This is the first history of Irish divorce. Spanning the island of
Ireland over three centuries, it places the human experience of
marriage breakdown centre stage to explore the impact of a highly
restrictive and gendered law and its reform. It considers the
accessibility of Irish divorce as it moved from a parliamentary
process in Westminster, the Irish parliament and the Northern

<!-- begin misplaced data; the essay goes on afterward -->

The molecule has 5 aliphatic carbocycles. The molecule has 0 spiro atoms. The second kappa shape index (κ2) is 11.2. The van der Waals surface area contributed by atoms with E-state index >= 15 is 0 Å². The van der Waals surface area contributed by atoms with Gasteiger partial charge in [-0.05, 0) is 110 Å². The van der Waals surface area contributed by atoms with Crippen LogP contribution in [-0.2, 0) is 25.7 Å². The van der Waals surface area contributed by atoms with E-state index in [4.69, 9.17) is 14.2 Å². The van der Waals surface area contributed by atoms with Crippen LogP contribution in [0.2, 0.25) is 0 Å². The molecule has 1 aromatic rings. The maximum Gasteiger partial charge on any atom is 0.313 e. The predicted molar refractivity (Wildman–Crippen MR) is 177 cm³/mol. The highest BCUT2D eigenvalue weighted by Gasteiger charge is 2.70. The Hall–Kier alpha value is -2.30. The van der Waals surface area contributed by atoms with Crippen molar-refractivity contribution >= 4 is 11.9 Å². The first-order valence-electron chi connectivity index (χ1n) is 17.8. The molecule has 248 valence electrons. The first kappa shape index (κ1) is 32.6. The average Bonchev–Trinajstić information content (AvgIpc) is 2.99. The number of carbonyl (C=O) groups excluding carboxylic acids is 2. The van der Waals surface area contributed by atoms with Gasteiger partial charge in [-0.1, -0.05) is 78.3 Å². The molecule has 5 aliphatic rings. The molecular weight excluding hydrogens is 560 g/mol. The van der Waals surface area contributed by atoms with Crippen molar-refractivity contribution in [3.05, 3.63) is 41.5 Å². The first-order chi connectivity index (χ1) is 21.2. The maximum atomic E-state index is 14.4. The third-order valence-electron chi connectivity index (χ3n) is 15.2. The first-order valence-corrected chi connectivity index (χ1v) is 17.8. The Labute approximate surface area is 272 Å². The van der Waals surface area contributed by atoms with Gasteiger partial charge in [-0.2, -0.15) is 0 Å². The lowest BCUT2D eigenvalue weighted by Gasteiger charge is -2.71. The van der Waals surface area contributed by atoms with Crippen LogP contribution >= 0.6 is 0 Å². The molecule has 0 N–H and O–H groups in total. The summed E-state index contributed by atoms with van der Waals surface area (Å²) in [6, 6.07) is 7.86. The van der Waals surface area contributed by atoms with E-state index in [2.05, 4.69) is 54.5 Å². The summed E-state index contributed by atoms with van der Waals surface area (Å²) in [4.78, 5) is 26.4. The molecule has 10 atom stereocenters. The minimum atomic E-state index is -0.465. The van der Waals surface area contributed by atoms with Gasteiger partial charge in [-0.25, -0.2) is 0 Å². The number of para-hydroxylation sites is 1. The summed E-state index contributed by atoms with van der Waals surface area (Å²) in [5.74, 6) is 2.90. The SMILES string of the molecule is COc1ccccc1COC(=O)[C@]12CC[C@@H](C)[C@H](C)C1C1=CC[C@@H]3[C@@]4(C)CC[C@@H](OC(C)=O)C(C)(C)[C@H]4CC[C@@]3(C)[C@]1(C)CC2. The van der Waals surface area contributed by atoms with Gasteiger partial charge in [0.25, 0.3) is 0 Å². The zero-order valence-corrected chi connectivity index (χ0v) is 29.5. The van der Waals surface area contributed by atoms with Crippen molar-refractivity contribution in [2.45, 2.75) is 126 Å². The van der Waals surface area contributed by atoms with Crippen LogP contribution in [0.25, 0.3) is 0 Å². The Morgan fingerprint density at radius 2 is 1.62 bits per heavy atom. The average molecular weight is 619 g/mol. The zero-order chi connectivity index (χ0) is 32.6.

Ireland parliament to a court-based process. This socio-legal
approach allows changing definitions of gendered marital roles and
marital cruelty to be assessed. In charting the exceptionalism of
Ireland's divorce provision in a European and imperial framework,
the study uncovers governmental reluctance to reform Irish divorce
law which spans jurisdictions and centuries. This was therefore not
only a law dictated by religious strictures but also by a
long-lived moral conservatism.
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